April 14, 2024

News Release: January 21, 2010

Invictus Screenwriter Anthony Peckham Earns WGAW’s 2010 Paul Selvin Award

2010 Award Recipient

Invictus screenwriter Anthony Peckham has been named the recipient of the Writers Guild of America West’s 2010 Paul Selvin Award, recognizing written work which embodies the spirit of constitutional rights and civil liberties. Peckham’s work, along with other Guild honorees, will be recognized at the 2010 Writers Guild Awards’ West Coast ceremony on Saturday, February 20, in Los Angeles at the Hyatt Regency Century Plaza Hotel.

“Anthony Peckham’s screenplay for Invictus perfectly illustrates what the Paul Selvin Award stands for, expertly conveying how only a few men can unite to impact positive change, and have that change resonate around the world,” said WGAW President John Wells.

With a screenplay by Peckham, based upon the book Playing the Enemy by John Carlin, and directed by Clint Eastwood, Invictus is the true story of how Nelson Mandela (portrayed by Morgan Freeman) joined forces with the captain of South Africa's rugby team, Francois Pienaar (portrayed by Matt Damon), to help unite their country.

Newly elected President Mandela knew that his nation remained racially and economically divided in the wake of apartheid. Believing he could bring his people together through the universal language of sport, Mandela rallied behind South Africa's underdog rugby team, the Springboks, as they pursued their unlikely run to the 1995 World Cup Championship match. At first this was not a popular cause. The Springboks team, with only one black player, was seen as a symbol of apartheid to black South Africans and almost universally despised by them.

As a native of South Africa himself, screenwriter Peckham shared a tangible personal connection to the historic tale, giving him special insight into the story’s particular time and place. “Mandela realized he had a perfect opportunity to address the part of the electorate that had not voted for him...that, in truth, feared him. White South Africans followed the Springboks religiously, so to use the forum of the World Cup was brilliant. But it wasn't just a game; it was the fact that Mandela embraced a team that black South Africans hated and almost by force of will dragged all of the people into following them,” Peckham has said, noting why this uplifting true-life tale needed to be shared with a wider global audience: “While South Africans know this story, I don't think the rest of the world does. But it's not just a story for South Africans. To me, this is a story about leadership – not only Mandela's, but also that of the Springboks and others. True leadership is a rare commodity and should be celebrated when we find it.”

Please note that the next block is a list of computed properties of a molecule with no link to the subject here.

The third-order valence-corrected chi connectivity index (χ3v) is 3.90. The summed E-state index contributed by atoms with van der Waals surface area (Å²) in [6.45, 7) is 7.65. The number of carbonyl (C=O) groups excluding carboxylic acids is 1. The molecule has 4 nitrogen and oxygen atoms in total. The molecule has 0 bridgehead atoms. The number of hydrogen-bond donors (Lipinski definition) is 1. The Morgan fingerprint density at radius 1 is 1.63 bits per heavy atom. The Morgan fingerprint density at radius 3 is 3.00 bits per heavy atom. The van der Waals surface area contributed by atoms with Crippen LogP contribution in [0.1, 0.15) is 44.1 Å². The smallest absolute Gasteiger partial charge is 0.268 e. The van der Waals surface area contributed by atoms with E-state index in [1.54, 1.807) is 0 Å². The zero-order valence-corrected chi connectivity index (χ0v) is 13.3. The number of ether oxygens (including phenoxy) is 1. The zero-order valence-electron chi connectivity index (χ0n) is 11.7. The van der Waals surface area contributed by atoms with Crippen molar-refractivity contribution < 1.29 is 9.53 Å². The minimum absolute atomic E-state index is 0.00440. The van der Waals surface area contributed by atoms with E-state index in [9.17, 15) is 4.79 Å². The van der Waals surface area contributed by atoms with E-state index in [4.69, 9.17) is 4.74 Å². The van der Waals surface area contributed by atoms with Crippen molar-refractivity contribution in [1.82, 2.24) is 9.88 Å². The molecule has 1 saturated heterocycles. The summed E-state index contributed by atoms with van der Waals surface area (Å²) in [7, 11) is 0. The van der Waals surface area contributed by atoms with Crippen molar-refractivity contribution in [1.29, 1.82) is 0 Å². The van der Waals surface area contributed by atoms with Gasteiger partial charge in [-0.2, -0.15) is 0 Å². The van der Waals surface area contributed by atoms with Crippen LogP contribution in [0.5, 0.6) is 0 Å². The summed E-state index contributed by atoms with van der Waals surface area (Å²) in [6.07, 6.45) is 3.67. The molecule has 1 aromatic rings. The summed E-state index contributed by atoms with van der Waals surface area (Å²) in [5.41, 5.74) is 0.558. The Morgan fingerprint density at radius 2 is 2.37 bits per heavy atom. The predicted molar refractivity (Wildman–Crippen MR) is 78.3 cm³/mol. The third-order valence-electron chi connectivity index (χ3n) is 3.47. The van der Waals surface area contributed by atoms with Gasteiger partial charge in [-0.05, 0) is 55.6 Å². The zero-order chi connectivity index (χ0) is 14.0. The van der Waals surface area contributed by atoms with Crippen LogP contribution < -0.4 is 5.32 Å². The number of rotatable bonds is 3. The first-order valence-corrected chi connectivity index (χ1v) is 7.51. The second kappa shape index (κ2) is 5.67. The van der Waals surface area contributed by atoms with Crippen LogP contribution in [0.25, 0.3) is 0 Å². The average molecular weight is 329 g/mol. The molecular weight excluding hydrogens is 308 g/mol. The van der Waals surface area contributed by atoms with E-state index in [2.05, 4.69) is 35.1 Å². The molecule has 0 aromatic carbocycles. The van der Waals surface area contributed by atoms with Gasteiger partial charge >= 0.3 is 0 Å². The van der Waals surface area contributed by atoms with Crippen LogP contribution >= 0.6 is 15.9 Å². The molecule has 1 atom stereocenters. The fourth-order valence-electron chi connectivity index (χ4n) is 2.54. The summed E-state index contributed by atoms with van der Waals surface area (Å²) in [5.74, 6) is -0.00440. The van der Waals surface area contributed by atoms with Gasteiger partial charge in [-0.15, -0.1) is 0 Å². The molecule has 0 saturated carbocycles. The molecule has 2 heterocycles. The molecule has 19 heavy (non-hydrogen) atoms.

Peckham recently co-wrote the box-office hit Sherlock Holmes (screenplay by Michael Robert Johnson and Peckham and Simon Kinberg, screen story by Lionel Wigram and Johnson, based on characters created by Sir Arthur Conan Doyle). Currently, he is writing the screenplay for the undersea adventure thriller Deep Sea Cowboys for producers Alex Kurtzman and Roberto Orci. His upcoming film work includes the screenplays for The Tourist, based on the book by Olen Steinhauer and produced by George Clooney, and The Limit, based on the Michael Cannell book. Peckham’s previous writing credits include the suspense thriller Don't Say a Word (screenplay by Peckham and Patrick Smith Kelly, based upon the book by Andrew Klavan) and the Sci-Fi Channel miniseries 5ive Days to Midnight.

Peckham earned a degree in Political Science, Classical History and English at the University of Cape Town. He also received an Honors Degree in English Literature, studying the works of Raymond Chandler under Nobel Prize-winning author J.M. Coetzee. In response to apartheid and influenced by the writing of Chandler, Peckham left South Africa to study filmmaking in California at San Francisco State University, where he earned an M.A. in Film.

The Paul Selvin Award is given to that WGA member whose script best embodies the spirit of the constitutional and civil rights and liberties, which are indispensable to the survival of free writers everywhere, and to whose defense the late Selvin, who served as counsel to the Guild for 25 years, committed professional life. Previous recipients include Allison Cross, Gary Ross, Cynthia Whitcomb, David E. Kelley, Eric Roth, Michael Mann, Jason Horwitch, Don Payne, Robert Eisele & Jeffrey Porro, and most recently, Dustin Lance Black for Milk in 2009.